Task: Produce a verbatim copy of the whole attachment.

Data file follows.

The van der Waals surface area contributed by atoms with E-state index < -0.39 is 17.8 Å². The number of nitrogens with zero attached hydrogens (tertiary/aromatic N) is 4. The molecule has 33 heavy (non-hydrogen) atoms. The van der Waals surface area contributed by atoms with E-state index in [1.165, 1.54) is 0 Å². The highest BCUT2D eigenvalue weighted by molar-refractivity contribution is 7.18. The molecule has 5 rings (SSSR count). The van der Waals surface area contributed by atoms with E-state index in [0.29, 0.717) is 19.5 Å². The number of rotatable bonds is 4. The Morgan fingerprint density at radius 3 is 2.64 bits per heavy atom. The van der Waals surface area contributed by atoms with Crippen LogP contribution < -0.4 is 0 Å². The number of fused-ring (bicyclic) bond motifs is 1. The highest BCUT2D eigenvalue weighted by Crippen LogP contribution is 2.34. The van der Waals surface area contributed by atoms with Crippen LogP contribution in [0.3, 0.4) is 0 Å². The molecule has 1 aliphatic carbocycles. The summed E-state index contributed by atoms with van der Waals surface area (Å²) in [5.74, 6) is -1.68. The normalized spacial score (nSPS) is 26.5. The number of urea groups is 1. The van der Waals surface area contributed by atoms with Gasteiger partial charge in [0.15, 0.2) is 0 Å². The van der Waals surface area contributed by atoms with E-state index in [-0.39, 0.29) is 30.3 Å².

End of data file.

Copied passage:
The van der Waals surface area contributed by atoms with E-state index < -0.39 is 17.8 Å². The number of nitrogens with zero attached hydrogens (tertiary/aromatic N) is 4. The molecule has 33 heavy (non-hydrogen) atoms. The van der Waals surface area contributed by atoms with E-state index in [1.165, 1.54) is 0 Å². The highest BCUT2D eigenvalue weighted by molar-refractivity contribution is 7.18. The molecule has 5 rings (SSSR count). The van der Waals surface area contributed by atoms with E-state index in [0.29, 0.717) is 19.5 Å². The number of rotatable bonds is 4. The Morgan fingerprint density at radius 3 is 2.64 bits per heavy atom. The van der Waals surface area contributed by atoms with Crippen LogP contribution < -0.4 is 0 Å². The number of fused-ring (bicyclic) bond motifs is 1. The highest BCUT2D eigenvalue weighted by Crippen LogP contribution is 2.34. The van der Waals surface area contributed by atoms with Crippen LogP contribution in [0.3, 0.4) is 0 Å². The molecule has 1 aliphatic carbocycles. The summed E-state index contributed by atoms with van der Waals surface area (Å²) in [5.74, 6) is -1.68. The normalized spacial score (nSPS) is 26.5. The number of urea groups is 1. The van der Waals surface area contributed by atoms with Gasteiger partial charge in [0.15, 0.2) is 0 Å². The van der Waals surface area contributed by atoms with E-state index in [-0.39, 0.29) is 30.3 Å².